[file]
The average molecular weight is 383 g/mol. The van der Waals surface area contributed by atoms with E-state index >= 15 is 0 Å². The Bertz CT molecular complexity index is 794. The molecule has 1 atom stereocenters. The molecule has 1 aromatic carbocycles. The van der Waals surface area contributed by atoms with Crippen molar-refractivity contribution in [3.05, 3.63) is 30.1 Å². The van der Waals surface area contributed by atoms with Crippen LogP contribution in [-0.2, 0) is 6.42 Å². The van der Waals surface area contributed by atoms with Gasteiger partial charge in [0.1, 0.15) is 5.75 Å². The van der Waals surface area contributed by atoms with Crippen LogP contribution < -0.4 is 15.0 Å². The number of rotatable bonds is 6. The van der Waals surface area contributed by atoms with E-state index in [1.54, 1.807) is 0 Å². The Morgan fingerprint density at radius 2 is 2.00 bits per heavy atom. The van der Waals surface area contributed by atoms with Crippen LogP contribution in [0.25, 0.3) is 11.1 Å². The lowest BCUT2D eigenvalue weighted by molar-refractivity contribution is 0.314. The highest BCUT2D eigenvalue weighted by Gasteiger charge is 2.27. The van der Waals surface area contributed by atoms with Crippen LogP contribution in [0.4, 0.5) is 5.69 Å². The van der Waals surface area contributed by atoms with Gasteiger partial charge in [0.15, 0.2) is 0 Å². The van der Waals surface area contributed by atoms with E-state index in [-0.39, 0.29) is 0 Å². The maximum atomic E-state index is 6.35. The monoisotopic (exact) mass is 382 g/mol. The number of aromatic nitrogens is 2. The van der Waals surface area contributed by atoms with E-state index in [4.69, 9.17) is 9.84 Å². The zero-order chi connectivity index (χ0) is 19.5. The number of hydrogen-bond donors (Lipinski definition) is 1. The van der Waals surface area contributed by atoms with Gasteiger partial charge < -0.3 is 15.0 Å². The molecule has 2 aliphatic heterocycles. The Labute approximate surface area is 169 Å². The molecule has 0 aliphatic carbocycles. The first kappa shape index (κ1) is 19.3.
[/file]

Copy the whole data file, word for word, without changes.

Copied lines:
The average molecular weight is 383 g/mol. The van der Waals surface area contributed by atoms with E-state index >= 15 is 0 Å². The Bertz CT molecular complexity index is 794. The molecule has 1 atom stereocenters. The molecule has 1 aromatic carbocycles. The van der Waals surface area contributed by atoms with Crippen molar-refractivity contribution in [3.05, 3.63) is 30.1 Å². The van der Waals surface area contributed by atoms with Crippen LogP contribution in [-0.2, 0) is 6.42 Å². The van der Waals surface area contributed by atoms with Gasteiger partial charge in [0.1, 0.15) is 5.75 Å². The van der Waals surface area contributed by atoms with Crippen LogP contribution < -0.4 is 15.0 Å². The number of rotatable bonds is 6. The van der Waals surface area contributed by atoms with E-state index in [1.54, 1.807) is 0 Å². The Morgan fingerprint density at radius 2 is 2.00 bits per heavy atom. The van der Waals surface area contributed by atoms with Crippen LogP contribution in [0.25, 0.3) is 11.1 Å². The lowest BCUT2D eigenvalue weighted by molar-refractivity contribution is 0.314. The highest BCUT2D eigenvalue weighted by Gasteiger charge is 2.27. The van der Waals surface area contributed by atoms with Crippen LogP contribution in [0.4, 0.5) is 5.69 Å². The van der Waals surface area contributed by atoms with Gasteiger partial charge in [0.15, 0.2) is 0 Å². The van der Waals surface area contributed by atoms with E-state index in [-0.39, 0.29) is 0 Å². The maximum atomic E-state index is 6.35. The monoisotopic (exact) mass is 382 g/mol. The number of aromatic nitrogens is 2. The van der Waals surface area contributed by atoms with E-state index in [4.69, 9.17) is 9.84 Å². The zero-order chi connectivity index (χ0) is 19.5. The number of hydrogen-bond donors (Lipinski definition) is 1. The van der Waals surface area contributed by atoms with Gasteiger partial charge < -0.3 is 15.0 Å². The molecule has 2 aliphatic heterocycles. The Labute approximate surface area is 169 Å². The molecule has 0 aliphatic carbocycles. The first kappa shape index (κ1) is 19.3.